I somehow clicked reply instead of reply to all, my response is bellow...
On Mon, Jul 29, 2013 at 1:14 PM, Petr Bena <benapetr(a)gmail.com> wrote:
> On Mon, Jul 29, 2013 at 1:04 PM, Antoine Musso <hashar+wmf(a)free.fr> wrote:
>> Le 28/07/13 18:35, Petr Bena a écrit :
>>> I think you kind of misunderstood my proposal hashar :) I know that,
>>> IRC feed is where the dispatcher is going to take data from, the
>>> difference is, that dispatcher is a special service for bot operators,
>>> that allow them to subscribe for selected pages / authors (even using
>>> regular expressions) and it would filter these for them from RC feed
>>> (currently the IRC version) and fill them up in a redis queue they
>>> specify in a format they prefer.
>> Petan, MzMcBribe, Ori and I had an IRC discussion on that topic this
>> morning. Here is a quick summary.
>> What I dislike in your proposal is that you are still relying on the IRC
>> feed service which is not the best way to publish metadata. It is really
>> meant to be consumed by IRC client for friendly human displaying.
> As I said on irc, the source code is very flexible, and indeed I am
> now relying on the /only/ feed service we have in this moment, which
> is IRC feed. No matter if we like it or not, it's the only service we
> have and I MUST use it because there is no other thing. Once there is
> anything better I can use that instead of IRC.
>> For the context the related code is in RecentChange::getIRCLine() and as
>> an exemple there is the title formatting:
>> Not easily parseable. Moreover the code has plenty of exceptions and
>> craft a URL for end user to click.
>> As I understood it, your bot would parse the horrible IRC syntax, craft
>> some JSON and write it inn Redis for bots to consume. Thus bots authors
>> will no more have to care about IRC format. That is an improvement, but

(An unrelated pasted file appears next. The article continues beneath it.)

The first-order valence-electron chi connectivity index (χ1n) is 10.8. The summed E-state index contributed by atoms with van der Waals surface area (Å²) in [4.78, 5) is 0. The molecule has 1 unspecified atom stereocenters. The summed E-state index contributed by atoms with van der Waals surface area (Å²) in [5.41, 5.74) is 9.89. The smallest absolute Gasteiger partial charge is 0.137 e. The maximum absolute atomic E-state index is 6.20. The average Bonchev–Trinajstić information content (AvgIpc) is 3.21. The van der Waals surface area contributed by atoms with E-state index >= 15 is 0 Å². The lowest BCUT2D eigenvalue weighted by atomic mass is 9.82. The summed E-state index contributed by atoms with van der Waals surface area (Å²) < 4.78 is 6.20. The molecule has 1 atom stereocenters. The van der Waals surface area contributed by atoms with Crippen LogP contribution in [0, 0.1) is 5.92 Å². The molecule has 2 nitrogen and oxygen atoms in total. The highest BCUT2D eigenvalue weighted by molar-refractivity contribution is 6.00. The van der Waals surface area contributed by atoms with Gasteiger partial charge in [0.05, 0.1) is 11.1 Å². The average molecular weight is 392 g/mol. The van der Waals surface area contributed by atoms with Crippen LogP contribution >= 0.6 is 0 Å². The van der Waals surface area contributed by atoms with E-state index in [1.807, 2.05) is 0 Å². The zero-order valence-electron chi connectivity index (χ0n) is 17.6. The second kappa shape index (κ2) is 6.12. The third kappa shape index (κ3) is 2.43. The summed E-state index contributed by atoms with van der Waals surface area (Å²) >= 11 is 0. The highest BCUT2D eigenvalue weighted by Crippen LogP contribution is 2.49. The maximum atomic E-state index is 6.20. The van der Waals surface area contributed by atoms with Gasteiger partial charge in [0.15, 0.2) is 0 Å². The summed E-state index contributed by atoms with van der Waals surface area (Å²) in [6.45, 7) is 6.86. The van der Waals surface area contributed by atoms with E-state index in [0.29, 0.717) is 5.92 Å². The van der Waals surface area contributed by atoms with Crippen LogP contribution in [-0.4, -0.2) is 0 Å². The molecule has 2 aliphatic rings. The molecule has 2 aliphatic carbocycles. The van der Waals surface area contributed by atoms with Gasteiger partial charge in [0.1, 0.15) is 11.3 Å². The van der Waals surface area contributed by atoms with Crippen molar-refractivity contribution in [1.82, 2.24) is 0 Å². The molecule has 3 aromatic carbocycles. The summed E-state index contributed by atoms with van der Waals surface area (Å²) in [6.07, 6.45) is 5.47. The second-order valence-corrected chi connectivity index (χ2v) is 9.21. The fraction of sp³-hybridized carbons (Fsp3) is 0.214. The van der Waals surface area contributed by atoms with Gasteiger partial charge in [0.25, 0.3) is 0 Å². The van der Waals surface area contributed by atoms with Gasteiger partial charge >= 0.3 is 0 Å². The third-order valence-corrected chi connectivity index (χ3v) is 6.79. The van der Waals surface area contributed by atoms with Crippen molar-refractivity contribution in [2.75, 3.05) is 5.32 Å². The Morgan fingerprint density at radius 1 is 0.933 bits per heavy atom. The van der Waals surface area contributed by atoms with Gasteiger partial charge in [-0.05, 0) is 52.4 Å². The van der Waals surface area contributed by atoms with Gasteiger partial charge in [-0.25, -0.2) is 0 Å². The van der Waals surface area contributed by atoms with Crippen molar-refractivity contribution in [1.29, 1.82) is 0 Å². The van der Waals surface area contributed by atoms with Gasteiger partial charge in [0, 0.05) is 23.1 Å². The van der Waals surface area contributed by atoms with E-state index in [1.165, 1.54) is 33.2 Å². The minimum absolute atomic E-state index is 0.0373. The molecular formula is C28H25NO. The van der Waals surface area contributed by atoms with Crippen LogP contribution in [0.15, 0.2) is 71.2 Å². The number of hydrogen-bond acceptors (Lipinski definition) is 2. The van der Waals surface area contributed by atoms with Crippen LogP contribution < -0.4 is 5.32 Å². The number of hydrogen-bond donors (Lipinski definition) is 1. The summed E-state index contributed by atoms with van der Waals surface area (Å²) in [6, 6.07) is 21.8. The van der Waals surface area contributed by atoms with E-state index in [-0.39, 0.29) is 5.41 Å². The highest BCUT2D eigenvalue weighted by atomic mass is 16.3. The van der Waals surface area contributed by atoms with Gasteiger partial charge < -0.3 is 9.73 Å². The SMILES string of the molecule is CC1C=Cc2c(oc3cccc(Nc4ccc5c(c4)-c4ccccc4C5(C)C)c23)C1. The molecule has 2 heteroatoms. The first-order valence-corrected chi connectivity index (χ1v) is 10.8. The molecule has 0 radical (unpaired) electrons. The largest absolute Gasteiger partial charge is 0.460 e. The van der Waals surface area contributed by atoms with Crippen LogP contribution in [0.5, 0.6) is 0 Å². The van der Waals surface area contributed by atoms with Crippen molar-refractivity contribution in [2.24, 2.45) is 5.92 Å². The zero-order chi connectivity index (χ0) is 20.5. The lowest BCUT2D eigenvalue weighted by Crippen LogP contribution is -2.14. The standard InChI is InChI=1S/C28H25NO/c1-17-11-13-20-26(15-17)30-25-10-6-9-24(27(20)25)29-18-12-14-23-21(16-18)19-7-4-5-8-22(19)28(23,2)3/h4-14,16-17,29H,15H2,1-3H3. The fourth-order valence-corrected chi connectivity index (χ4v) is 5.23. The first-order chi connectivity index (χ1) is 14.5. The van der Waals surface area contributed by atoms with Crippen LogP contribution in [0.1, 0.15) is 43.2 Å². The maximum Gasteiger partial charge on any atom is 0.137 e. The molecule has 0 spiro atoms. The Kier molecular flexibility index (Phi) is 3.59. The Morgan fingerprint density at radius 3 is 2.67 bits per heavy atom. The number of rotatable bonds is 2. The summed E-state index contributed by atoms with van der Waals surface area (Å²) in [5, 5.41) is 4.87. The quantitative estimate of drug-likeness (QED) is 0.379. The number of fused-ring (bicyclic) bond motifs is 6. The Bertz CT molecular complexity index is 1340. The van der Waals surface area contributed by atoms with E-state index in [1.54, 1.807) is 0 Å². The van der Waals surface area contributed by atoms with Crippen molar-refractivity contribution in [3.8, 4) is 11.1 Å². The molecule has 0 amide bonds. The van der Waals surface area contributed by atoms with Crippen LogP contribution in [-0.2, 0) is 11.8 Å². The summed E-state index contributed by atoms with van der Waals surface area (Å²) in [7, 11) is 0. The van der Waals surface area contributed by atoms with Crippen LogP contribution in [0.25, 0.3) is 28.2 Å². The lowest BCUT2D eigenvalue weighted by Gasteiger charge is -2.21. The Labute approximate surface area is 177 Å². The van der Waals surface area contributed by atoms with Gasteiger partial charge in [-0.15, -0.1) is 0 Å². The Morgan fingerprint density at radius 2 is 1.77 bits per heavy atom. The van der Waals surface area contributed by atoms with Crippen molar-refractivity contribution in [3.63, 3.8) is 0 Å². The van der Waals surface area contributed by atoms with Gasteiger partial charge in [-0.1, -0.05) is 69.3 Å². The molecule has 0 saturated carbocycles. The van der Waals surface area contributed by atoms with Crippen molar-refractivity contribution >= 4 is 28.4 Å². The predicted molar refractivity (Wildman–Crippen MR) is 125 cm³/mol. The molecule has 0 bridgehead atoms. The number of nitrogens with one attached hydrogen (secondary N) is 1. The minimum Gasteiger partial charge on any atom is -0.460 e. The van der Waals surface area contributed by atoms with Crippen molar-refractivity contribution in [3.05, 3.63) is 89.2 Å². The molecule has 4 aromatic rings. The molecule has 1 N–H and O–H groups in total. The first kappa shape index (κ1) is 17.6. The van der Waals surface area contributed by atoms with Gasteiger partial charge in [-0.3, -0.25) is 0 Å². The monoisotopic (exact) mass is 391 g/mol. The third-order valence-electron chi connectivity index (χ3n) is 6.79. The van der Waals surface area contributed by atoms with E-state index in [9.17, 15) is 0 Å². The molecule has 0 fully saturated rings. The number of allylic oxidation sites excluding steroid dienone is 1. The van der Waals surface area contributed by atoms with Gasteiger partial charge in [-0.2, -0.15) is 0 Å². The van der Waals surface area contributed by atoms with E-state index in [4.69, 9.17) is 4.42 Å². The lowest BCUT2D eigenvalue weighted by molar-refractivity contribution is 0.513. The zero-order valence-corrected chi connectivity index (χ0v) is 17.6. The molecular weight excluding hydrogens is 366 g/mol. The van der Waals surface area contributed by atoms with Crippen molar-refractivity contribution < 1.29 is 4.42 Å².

>> we can do better.
> That is sort of true. The dispatcher will convert the current irc
> message to some serializable class item. That can be serialized to
> whatever format the bot developer who is target consumer prefer. In
> this moment plain text (separated values with pipe) / xml and json are
>> Instead, we could have MediaWiki send JSON directly. Victor Vasiliev
>> propsed a change to provide a JSON feed:
>> We could have that feed send to EventLogging zero mqueue, and write
>> subscribers to it that would put the RC events in Redis.
> That's indeed interesting, for dispatcher this means only that the
> current parser of edits would be replaced with json parser (instead of
> irc parser). However the subscribers you talk about is exactly what
> dispatcherd is doing now (its existence kind of kills the requirement
> of bot developers to create their own, which may be a lot of work).
> People can subscribe to RC feed using a simple 2 line (in future
> hopefully 1 line) command in terminal, which automagically creates a
> redis queue filled with edits, see
>> To achieve that:
>> - we need Victor patch to be polished up and deployed
>> - find out what need to be written to Redis (one queue per bot? A
>> shared queue?)
>> - write a zmq subscriber to publish in Redis
>> Eventually provide some library for bots author to easily query their
>> Redis queue.
>> In the end you have:
>> - a very robust feeding system which is on par with the other events
>> feeds we are already maintaining
>> - got rid of IRC formatting
>> - nice JSON out of the box :-]
>> Antoine "hashar" Musso
I have an idea for new service we could implement on tools project
that would greatly save system resources. I would like to have some
kind of feedback.
Imagine a daemon similar to inet.d
It would watch the recentchages of ALL wikis we have @wm and users
could subscribe (using web browser or some terminal interface) to this
service, so that on certain events (page X was modified), this bot
dispatcher would do something (submit their bot on grid / sent some
signal / tcp packet somewhere / insert data to redis etc etc).
This way bot designers could very easily hook their bots to certain
events without having to write their own "wiki-watchers". This would
be extremely useful, not just for bots that should be triggered on
event (someone edit some page) but also for bots that run
For example: archiving bot is now running in a way, that it checks ALL
pages where the template for archiving is. No matter if these talk
pages are dead for years or not. Using such a dispatcher, everytime
when a talk page was modified some script or process could be launched
that would add it to some queue (redis like, even the dispatcher could
have this as an event so that no process would need to be launched)
and archiving bot would only check these pages that are active,
instead of thousands dead pages.
This way we could very efficiently schedule bots and save ton of
system resources (cpu / memory / IO / network / even production
servers load). It would also make it far easier for bot operators to
create new tasks / bots as they would not need to program
What you think about it?
sorry for another long Email today.
Currently, when you change a Wikidata item, its associated Wikipedia
articles get told to update, too. So your change to the IMDB ID of a movie